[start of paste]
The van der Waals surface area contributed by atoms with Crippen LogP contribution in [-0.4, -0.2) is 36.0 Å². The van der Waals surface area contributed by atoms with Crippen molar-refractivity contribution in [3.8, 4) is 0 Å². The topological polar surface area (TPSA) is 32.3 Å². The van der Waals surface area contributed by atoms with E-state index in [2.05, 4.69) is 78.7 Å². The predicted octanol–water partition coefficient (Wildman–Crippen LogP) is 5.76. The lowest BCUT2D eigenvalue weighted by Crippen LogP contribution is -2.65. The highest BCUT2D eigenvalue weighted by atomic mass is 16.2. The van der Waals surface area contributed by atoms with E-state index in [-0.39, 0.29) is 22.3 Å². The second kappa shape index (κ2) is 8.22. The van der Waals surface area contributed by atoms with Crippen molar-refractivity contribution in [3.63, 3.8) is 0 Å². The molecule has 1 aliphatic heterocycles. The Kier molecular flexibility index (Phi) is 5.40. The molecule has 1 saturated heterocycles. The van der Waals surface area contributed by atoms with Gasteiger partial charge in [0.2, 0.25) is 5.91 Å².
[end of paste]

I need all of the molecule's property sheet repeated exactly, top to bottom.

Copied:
The van der Waals surface area contributed by atoms with Crippen LogP contribution in [-0.4, -0.2) is 36.0 Å². The van der Waals surface area contributed by atoms with Crippen molar-refractivity contribution in [3.8, 4) is 0 Å². The topological polar surface area (TPSA) is 32.3 Å². The van der Waals surface area contributed by atoms with E-state index in [2.05, 4.69) is 78.7 Å². The predicted octanol–water partition coefficient (Wildman–Crippen LogP) is 5.76. The lowest BCUT2D eigenvalue weighted by Crippen LogP contribution is -2.65. The highest BCUT2D eigenvalue weighted by atomic mass is 16.2. The van der Waals surface area contributed by atoms with E-state index in [-0.39, 0.29) is 22.3 Å². The second kappa shape index (κ2) is 8.22. The van der Waals surface area contributed by atoms with Crippen molar-refractivity contribution in [3.63, 3.8) is 0 Å². The molecule has 1 aliphatic heterocycles. The Kier molecular flexibility index (Phi) is 5.40. The molecule has 1 saturated heterocycles. The van der Waals surface area contributed by atoms with Gasteiger partial charge in [0.2, 0.25) is 5.91 Å².